All-nighters are a frequent occurrence in the life of many college students. As I type this, my roommate is planning on holding one of her very own this evening. While I lecture her about the importance of getting enough sleep, and how her immune system is going to take a major hit, she rolls her eyes and places her headphones back in her ears. Seriously though, allow me to provide you with some tips on avoiding staying up all night to get homework done:

1. Examine your schedule — Most people have schedules that allow them at least a few minutes of downtime between activities. Maybe you have five or ten minutes before or after a class. You may find that you have more small pockets of time than you expected.

2. Use your time wisely — Those tiny pockets of time you’ve found in your schedule can and should be put to use. You could be spending that time on Facebook or Instagram, or you could be reading a page or two of homework. You could spend that time writing a paragraph.

3. Plan out your time — Keeping a planner and managing out your time will help you come up with space to work on certain projects and papers. Make sure to schedule in things like eating and sleeping!

4. Remember that not sleeping will literally drive you insane — If you don’t sleep, you will eventually go crazy, and it may be sooner than you think. Not sleeping for a night or two in a row is especially hard on your body and your brain, but it’s just as bad when you make a habit of not getting enough sleep. Your processing will be slower, and your decision making skills will go out the window.

5. Not Sleeping will screw up your memory — If you’re staying up all night to study for a test, you need to rethink your study habits. Memory is the first thing to go when you’re sleep deprived. This means that even if you stay up all night working on something, you may not remember it the next morning. I’ve found this to be true with my own studying, so I try to avoid reading and studying late at night.

If you’re having trouble sleeping due to stress, or some kind of physiological condition, make sure to consult a doctor to discuss your options.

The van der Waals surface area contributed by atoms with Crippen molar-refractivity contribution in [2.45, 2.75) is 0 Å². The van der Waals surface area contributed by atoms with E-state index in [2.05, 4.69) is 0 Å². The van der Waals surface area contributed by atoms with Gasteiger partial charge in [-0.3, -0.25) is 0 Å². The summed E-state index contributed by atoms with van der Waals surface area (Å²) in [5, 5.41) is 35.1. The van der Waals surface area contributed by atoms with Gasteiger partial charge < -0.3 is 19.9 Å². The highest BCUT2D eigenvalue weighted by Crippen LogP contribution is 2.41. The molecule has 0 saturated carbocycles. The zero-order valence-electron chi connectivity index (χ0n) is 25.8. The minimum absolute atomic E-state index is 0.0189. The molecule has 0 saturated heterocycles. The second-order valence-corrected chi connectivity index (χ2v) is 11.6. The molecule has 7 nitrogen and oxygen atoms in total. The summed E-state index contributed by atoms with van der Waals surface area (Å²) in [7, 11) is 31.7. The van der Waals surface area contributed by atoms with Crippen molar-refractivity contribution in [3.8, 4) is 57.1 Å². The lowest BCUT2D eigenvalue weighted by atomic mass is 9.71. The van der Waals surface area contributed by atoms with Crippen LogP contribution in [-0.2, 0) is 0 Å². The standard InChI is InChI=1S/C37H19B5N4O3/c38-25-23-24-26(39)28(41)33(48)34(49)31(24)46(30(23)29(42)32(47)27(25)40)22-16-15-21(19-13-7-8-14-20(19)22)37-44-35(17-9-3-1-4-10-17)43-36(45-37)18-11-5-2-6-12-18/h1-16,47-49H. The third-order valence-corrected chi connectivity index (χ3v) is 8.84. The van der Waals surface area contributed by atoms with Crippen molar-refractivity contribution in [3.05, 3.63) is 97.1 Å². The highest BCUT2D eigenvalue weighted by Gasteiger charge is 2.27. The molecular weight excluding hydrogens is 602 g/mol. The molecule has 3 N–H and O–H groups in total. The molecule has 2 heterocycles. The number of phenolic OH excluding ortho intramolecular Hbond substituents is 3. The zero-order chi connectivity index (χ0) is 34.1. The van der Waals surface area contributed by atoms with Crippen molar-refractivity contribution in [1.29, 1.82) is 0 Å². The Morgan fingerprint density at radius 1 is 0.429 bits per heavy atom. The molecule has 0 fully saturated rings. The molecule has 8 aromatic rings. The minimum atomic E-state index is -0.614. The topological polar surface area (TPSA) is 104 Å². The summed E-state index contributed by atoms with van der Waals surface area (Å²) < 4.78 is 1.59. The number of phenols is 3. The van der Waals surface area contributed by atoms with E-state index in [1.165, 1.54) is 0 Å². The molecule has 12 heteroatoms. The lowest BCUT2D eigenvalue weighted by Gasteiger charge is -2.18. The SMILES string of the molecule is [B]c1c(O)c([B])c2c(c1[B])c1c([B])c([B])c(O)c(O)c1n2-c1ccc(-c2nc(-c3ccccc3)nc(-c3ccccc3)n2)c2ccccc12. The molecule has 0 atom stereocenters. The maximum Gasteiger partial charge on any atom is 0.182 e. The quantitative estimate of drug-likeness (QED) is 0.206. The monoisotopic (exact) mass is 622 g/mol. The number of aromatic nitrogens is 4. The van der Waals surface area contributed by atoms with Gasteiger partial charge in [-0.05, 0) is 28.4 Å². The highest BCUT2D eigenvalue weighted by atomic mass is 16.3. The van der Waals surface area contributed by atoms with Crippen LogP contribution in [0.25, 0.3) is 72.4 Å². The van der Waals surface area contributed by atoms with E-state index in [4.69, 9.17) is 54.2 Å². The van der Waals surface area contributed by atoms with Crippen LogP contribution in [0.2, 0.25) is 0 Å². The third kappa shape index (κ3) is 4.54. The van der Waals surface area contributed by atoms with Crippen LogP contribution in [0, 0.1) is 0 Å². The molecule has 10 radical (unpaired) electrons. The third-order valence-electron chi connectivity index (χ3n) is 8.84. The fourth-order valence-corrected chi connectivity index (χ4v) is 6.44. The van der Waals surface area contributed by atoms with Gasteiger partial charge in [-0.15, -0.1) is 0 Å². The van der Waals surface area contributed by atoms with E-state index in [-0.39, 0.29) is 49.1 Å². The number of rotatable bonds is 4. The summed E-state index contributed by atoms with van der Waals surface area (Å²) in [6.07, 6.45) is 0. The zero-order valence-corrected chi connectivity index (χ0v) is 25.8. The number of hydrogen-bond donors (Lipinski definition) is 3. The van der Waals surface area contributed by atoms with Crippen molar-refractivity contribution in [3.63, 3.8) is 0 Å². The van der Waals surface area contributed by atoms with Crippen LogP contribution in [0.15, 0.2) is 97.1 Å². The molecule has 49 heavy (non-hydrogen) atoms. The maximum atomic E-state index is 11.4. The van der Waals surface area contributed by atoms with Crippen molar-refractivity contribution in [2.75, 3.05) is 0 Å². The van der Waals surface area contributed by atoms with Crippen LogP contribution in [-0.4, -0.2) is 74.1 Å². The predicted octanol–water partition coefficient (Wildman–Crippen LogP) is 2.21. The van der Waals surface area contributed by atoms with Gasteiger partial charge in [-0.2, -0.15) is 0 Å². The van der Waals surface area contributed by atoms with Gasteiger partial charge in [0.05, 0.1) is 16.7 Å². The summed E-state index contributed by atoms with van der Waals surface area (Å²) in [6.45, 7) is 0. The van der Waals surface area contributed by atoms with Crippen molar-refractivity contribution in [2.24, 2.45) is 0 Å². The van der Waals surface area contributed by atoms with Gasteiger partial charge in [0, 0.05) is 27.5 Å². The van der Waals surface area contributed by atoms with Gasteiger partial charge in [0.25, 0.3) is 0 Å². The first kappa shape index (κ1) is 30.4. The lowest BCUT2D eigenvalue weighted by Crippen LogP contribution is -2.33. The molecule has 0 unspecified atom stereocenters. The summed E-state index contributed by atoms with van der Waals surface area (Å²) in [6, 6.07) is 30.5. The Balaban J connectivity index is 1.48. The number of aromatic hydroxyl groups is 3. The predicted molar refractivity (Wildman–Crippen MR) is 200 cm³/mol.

Now, everybody get some sleep! ;)


Becoming a Better Writer

Writing, just like everything else in life, is a practice. You’re not born a “good” writer or a “bad” writer. No one starts out writing brilliant works of art as soon as they pick up a pen. Writing well requires practice and purpose — even cross-training. Your favorite athlete or musician did not get to where they are now without taking the time to put in the work necessary to perfect their craft, and the funny thing about perfection is that it doesn’t exist. An athlete or musician may play well, but that doesn’t mean that they ever play perfectly, so let’s take that pressure off right now. Aim to write well, don’t aim to craft the perfect piece of writing.

There are some things that you can do to greatly improve your writing skills; keep in mind that all of this takes time and won’t make you a completely different writer overnight. In fact, the goal here is not to make you a different writer — it is to improve the writer that you already are.

1. Write – I’m putting this one first because it is absolutely the single most important thing you can do to improve your writing. There is no substitute for actually sitting down (or standing if your prefer) and writing. Thinking and talking about writing cannot replace actually writing, though neither one of those things hurt. Write about everything because it really doesn’t matter what you write, just that you do it. Don’t worry about well when you’re practicing, the main thing is to write often. Remember that tweeting, commenting on things, and updating Facebook statuses count as writing.

2. Read — This is where cross-training comes in: reading will ultimately make you a better writer. This follows the same idea that listening to a lot of music makes you a better musician; reading and working with other people’s writing will help you figure out how phrase things, create transitions, capture an audience, and so much more. With the technology available today, you have so much access to reading material, and you should take advantage of it.

Tip: As you read, consider writing about what you’re reading. Take a moment every couple of pages, or chapters, to write down your thoughts. This will not only give you writing and reading practice, but will also help you remember what you’ve read, and could even give you fodder for class discussion and/or future essays. It’s a win all around!

Moving Away from Five Paragraph Essays

In most high schools (at least in the United States), students learn to write essays by using a formula that begins with a introduction paragraph, a thesis statement at the end of the introduction, three body paragraphs with one piece of evidence per paragraph, and a conclusion. This formula leaves you with the infamous five paragraph essay.